This preview shows page 1. Sign up to view the full content.
Unformatted text preview: tures or
capabilities that are qualitatively different from those of earlier stages.
Development is not simply a matter of acquiring additional
information, but it is also a matter of developing different ways of
understanding the world. • The sequence of the stages is the same for all children and adolescents,
but the timing of the stages can vary. This means that although typical
age ranges can be specified for stages, these ages may not apply to
every child. • Development is cumulative in that development in later stages have
their basis in development that occurred in earlier stages. • Children and adolescents may demonstrate characteristics of two
developmental stages simultaneously. Piaget refers to this as 8 horizontal decalage (Ginsburg & Opper, 1988; Nurrenbern, 2001).
Horizontal decalage implies that children and adolescents may
demonstrate a cognitive understanding in one situation, but fail to
show the same level of cognitive understanding in a related but
different situation. Piagetians usually credit children and adolescents
with their highest demonstrated level of development.
(Insert Table 5.1 About Here.)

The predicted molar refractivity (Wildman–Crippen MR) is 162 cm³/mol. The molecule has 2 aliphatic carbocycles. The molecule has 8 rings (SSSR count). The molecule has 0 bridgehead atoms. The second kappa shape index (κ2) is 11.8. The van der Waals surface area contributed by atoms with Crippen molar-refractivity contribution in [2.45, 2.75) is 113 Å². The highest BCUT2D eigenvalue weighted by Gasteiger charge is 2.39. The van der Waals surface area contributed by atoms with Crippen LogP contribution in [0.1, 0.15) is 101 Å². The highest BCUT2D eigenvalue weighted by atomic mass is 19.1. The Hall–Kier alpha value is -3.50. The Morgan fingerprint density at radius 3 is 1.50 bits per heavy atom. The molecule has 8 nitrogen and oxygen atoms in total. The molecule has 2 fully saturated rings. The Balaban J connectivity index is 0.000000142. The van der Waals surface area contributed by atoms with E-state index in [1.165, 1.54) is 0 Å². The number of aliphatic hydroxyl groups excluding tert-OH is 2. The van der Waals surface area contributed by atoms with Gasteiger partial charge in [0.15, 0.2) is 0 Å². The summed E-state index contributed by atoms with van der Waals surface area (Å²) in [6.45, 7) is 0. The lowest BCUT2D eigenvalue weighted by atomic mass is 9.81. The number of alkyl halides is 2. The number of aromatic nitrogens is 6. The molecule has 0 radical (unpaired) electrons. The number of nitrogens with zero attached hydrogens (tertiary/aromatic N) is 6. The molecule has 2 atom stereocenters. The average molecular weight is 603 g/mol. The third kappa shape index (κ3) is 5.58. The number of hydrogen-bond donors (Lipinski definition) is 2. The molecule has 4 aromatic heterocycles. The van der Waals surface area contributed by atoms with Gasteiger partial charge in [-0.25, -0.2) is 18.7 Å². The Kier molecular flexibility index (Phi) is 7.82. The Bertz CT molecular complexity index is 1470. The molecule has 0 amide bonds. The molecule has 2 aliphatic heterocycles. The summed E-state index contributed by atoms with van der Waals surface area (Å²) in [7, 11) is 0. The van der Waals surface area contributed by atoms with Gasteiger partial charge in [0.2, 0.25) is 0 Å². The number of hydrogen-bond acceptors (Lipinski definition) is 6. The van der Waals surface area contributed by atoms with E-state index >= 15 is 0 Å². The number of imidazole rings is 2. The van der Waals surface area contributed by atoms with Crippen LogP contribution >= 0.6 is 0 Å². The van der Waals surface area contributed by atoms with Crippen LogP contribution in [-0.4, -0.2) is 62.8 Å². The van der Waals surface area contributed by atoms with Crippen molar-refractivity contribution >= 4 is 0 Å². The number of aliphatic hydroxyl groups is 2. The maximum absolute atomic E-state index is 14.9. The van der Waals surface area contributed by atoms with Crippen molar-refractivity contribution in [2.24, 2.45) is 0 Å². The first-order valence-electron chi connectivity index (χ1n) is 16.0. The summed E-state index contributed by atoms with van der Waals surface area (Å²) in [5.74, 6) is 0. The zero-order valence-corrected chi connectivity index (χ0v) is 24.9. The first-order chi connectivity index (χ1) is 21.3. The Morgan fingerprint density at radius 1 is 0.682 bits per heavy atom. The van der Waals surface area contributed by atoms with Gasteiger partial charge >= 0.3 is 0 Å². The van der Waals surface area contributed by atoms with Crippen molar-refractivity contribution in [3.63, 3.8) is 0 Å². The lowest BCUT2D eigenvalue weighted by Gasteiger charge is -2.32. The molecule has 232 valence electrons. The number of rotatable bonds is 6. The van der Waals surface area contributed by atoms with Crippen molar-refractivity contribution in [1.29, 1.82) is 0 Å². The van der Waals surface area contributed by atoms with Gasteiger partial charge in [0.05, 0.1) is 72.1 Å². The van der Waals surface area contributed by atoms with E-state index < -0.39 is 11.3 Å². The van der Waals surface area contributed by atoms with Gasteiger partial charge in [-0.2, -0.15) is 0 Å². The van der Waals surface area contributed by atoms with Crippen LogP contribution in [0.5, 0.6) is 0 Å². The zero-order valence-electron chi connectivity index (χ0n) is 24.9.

The sensorimotor stage is the period of cognitive development that occurs
during the first two years of life. The term sensorimotor is descriptive of the
nature of cognitive development during infancy because infants think and develop
schemes through their motor responses to stimuli in the environment. For
example, by hitting crib mobiles and making them move, infants develop basic
understandings (schemes) about cause and effect. Although a lot happens during
these first two years, the development of intentionality and object permanence are
particularly important to Piagetians (Wadsworth, 1996).
Intentionality. Intentionality develops gradually during the sensorimotor
stage, and it consists of consciously acting in certain ways to achieve goals
(Thomas, 2000). At first, newborn infants’ motor responses consist mainly of
neonatal reflexes. For example, if you place your finger a few millimeters into a
newborn infant’s mouth, your finger should initiate a sucking reflex. If you place 9 your finger in a newborn’s hand, the infant should demonstrate the palmar grasp
reflex by closing her hand around the finger. All nenonatal reflexes are initiated
by an environmental stimulus, and the infant responds automatically to the
By the time infants exit the sensorimotor period, however, they develop
the understanding that they can achieve goals through their behavior. This
understanding is reflected in the development of circular reaction. A circular
reaction is when an infant’s behavior creates an environmental effect that
motivates the infant to repeat the behavior (Piaget, 1927). One of your authors
recently observed a circular reaction at a local restaurant. A waiter placed drawing
paper and a crayon on the high chair tray in front of an infant girl. The infant
picked up the crayon and dropped it on the floor, and the young father promptly
View Full Document
This document was uploaded on 03/29/2014 for the course EPS 324 at N. Arizona.
- Spring '08